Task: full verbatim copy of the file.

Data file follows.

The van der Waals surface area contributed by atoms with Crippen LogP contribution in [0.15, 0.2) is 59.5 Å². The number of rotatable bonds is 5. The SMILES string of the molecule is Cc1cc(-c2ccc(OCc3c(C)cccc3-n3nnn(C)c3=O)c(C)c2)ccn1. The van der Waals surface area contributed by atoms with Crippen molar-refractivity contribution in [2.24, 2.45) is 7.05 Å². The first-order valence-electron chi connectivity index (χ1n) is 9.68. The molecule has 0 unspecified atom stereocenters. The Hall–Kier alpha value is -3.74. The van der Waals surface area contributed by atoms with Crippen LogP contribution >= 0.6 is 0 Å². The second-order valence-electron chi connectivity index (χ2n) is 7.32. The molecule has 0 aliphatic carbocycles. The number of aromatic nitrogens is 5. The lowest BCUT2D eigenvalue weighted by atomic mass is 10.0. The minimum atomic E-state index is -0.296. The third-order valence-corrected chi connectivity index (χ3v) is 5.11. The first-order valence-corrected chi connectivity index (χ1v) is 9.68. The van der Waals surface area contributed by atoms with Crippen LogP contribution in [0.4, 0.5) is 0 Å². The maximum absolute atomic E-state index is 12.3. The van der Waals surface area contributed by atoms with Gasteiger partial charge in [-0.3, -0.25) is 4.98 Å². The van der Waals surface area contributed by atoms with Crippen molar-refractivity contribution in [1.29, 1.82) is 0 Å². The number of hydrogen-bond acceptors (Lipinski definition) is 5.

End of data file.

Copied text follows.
The van der Waals surface area contributed by atoms with Crippen LogP contribution in [0.15, 0.2) is 59.5 Å². The number of rotatable bonds is 5. The SMILES string of the molecule is Cc1cc(-c2ccc(OCc3c(C)cccc3-n3nnn(C)c3=O)c(C)c2)ccn1. The van der Waals surface area contributed by atoms with Crippen molar-refractivity contribution in [2.24, 2.45) is 7.05 Å². The first-order valence-electron chi connectivity index (χ1n) is 9.68. The molecule has 0 unspecified atom stereocenters. The Hall–Kier alpha value is -3.74. The van der Waals surface area contributed by atoms with Crippen LogP contribution >= 0.6 is 0 Å². The second-order valence-electron chi connectivity index (χ2n) is 7.32. The molecule has 0 aliphatic carbocycles. The number of aromatic nitrogens is 5. The lowest BCUT2D eigenvalue weighted by atomic mass is 10.0. The minimum atomic E-state index is -0.296. The third-order valence-corrected chi connectivity index (χ3v) is 5.11. The first-order valence-corrected chi connectivity index (χ1v) is 9.68. The van der Waals surface area contributed by atoms with Crippen LogP contribution in [0.4, 0.5) is 0 Å². The maximum absolute atomic E-state index is 12.3. The van der Waals surface area contributed by atoms with Gasteiger partial charge in [-0.3, -0.25) is 4.98 Å². The van der Waals surface area contributed by atoms with Crippen molar-refractivity contribution in [1.29, 1.82) is 0 Å². The number of hydrogen-bond acceptors (Lipinski definition) is 5.